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Q&A with Author Louise Allan

Author Louise Allan


Today I welcome to the blog, Author Louise Allan. Louise’s highly anticipated debut novel, The Sisters’ Song, was released earlier this month, to outstanding reviews (including my own!)

I have been following Louise’s journey to publication for a while now, and she also graciously joined me here on the blog last year as part of my ‘A Day in the Life of a Writer’ series. Louise is so generous and honest with the highs and lows of being a writer, documenting them on her blog, and it has been wonderful to see her book released into the wild.

The Q&A is quite lengthy, but well worth the read. So, grab a cuppa and enjoy the wonderful insights from Louise Allan.


Louise Allan’s first novel, ‘The Sisters’ Song’, is out now with Allen and Unwin. The manuscript has previously been shortlisted for the 2014 City of Fremantle—TAG Hungerford Award and awarded a Varuna Residential Fellowship.

Louise grew up in Tasmania, Australia, but now lives in Perth, Western Australia. Her first career was as a doctor, but in 2010 she ceased practising medicine and took up writing. She has had several short stories, essays and articles published in literary anthologies and medical journals.

Apart from writing, Louise also enjoys music, photography, walking and nature.


The Sisters’ Song

Set in rural Tasmania from the 1920s to the 1990s, The Sisters’ Song traces the lives of two very different sisters. One for whom giving and loving are her most natural qualities and the other who cannot forgive and forget.

As children, Ida loves looking after her younger sister, Nora, but when their beloved father dies in 1926, everything changes. The two girls move in with their grandmother who is particularly encouraging of Nora’s musical talent. Nora eventually follows her dream of a brilliant musical career, while Ida takes a job as a nanny and their lives become quite separate.

The two sisters are reunited as Nora’s life takes an unwelcome direction and she finds herself, embittered and resentful, isolated in the Tasmanian bush with a husband and children.

Ida longs passionately for a family and when she marries Len, a reliable and good man, she hopes to soon become a mother. Over time, it becomes clear that this is never likely to happen. In Ida’s eyes, it seems that Nora possesses everything in life that could possibly matter yet she values none of it.

Over a span of seventy years, the strengths and flaws of motherhood are revealed through the mercurial relationship of these two very different sisters. ‘The Sisters’ Song’ speaks of dreams, children and family, all entwined with a musical thread that binds them together.

The Sisters’ Song is an historical fiction novel set in Tasmania and spans over seventy years telling the story of two sisters, Ida and Nora. Two sisters who couldn’t be more different, yet who are bound together by the invisible thread of family. It touches on many issues including gender stereotyping, motherhood, unfulfilled dreams, grief, longing, mental health, and of course, family relationships.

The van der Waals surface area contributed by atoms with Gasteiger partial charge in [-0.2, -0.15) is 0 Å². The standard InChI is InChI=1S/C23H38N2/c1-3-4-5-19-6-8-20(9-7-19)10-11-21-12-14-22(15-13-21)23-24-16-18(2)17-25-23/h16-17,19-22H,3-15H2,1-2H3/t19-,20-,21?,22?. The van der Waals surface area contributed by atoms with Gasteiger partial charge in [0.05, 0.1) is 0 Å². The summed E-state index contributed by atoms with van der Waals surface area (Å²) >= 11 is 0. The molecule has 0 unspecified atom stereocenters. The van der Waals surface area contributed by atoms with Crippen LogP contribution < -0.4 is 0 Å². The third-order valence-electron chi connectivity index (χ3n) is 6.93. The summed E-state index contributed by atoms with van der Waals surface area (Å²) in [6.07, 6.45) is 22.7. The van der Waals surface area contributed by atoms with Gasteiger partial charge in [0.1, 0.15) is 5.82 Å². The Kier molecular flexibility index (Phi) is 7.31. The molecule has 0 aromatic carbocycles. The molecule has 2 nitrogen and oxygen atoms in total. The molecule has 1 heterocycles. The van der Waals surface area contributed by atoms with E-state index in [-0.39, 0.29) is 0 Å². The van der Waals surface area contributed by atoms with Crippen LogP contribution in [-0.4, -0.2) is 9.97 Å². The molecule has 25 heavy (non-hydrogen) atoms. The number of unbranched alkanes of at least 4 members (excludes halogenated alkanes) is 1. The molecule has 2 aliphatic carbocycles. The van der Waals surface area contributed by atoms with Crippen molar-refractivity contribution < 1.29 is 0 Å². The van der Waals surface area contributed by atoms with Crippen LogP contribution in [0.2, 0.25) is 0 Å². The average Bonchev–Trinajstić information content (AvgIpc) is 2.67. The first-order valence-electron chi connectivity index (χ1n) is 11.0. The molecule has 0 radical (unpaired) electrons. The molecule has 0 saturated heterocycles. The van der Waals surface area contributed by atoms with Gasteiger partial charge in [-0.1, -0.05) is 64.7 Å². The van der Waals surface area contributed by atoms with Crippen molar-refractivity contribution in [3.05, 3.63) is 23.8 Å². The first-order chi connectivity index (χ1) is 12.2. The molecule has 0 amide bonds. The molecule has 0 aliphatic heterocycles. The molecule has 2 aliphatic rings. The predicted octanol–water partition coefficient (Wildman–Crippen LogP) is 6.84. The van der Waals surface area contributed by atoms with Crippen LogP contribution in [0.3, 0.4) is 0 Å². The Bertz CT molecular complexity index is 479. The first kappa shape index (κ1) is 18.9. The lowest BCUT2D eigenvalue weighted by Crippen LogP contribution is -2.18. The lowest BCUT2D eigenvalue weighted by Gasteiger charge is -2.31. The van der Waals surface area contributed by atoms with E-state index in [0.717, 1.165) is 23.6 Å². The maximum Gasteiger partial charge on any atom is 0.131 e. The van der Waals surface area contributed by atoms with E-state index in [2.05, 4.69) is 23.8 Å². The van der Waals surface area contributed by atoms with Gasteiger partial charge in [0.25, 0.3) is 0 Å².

The story seems like such a personal one. Where did the idea for Ida and Nora’s story stem from?


Ida and Nora are two sisters who have equal but opposite dreams—one yearns for a family of her own, and the other wants to sing on the opera stage. Their characters were inspired by my grandmothers—one who loved children but had three stillbirths (before giving birth to my uncle and father by caesarian), and the other who had eight children but cursed each pregnancy.


I suspect that pitting them against each other in the story was my subconscious talking. Ever since I was a young girl, I longed to be a mother, yet at the same time I wanted to be a doctor, too. Before having children, it never occurred to me that I might have difficulty doing both! I thought I’d pop out a couple of kids, hire a nanny and go back to work. But as soon as I had my own children, I felt pulled in two directions. I wanted to be with my babies as much as I wanted to work.


The truth is, motherhood and personal dreams are often in conflict with each other, and for many of the 22 years I’ve been a mother, I’ve found it hard to balance the needs of my family with my own.



You seem to know your characters in intimate detail. Were they based on people you know, and how did you manage to envisage them so clearly and allow the reader to do the same? Was it a conscious effort, or something that just happened organically?


My characters were based on my grandmothers. At first, I felt like that was cheating because I was using characters from my family history and not from my imagination. But, as everyone says, your first book is autobiographical, although mine is more ‘familiographical’, drawn from my family history than from my life.


I think it’s important to examine your life and your history in your writing, whether it be through fiction or memoir, because if you understand yourself better, you become a better writer.


Even though I based my characters on real people, there’s still a lot of fiction. You can download character questionnaires to help you get to know your characters. I tried to fill these out, but it felt too contrived—like I was deciding who my characters were, rather than letting them become who they wanted to be.


My characters revealed themselves through the writing of the story—through putting them in situations and seeing how they reacted. It was hard at first, because I was writing about a character I didn’t know well, and sometimes they did things that weren’t in keeping with their personality. That’s part of the reason why I have so many off-cuts—it was me getting to know my characters! After a few drafts, though, I knew them intimately.



You’ve mentioned before that the story was a long process from start to publication. How difficult was it getting the initial story down, and then working through the drafting process, until you felt it ready for submission? And then, how was the editing process?


The book took six years from start to publication. Getting the initial story down was the easiest of all—I threw in everything I wanted to, including the kitchen sink, because I was trying to discover the story. The drafts that followed were harder because I wanted to make the story better but as a fledgling writer I didn’t know how.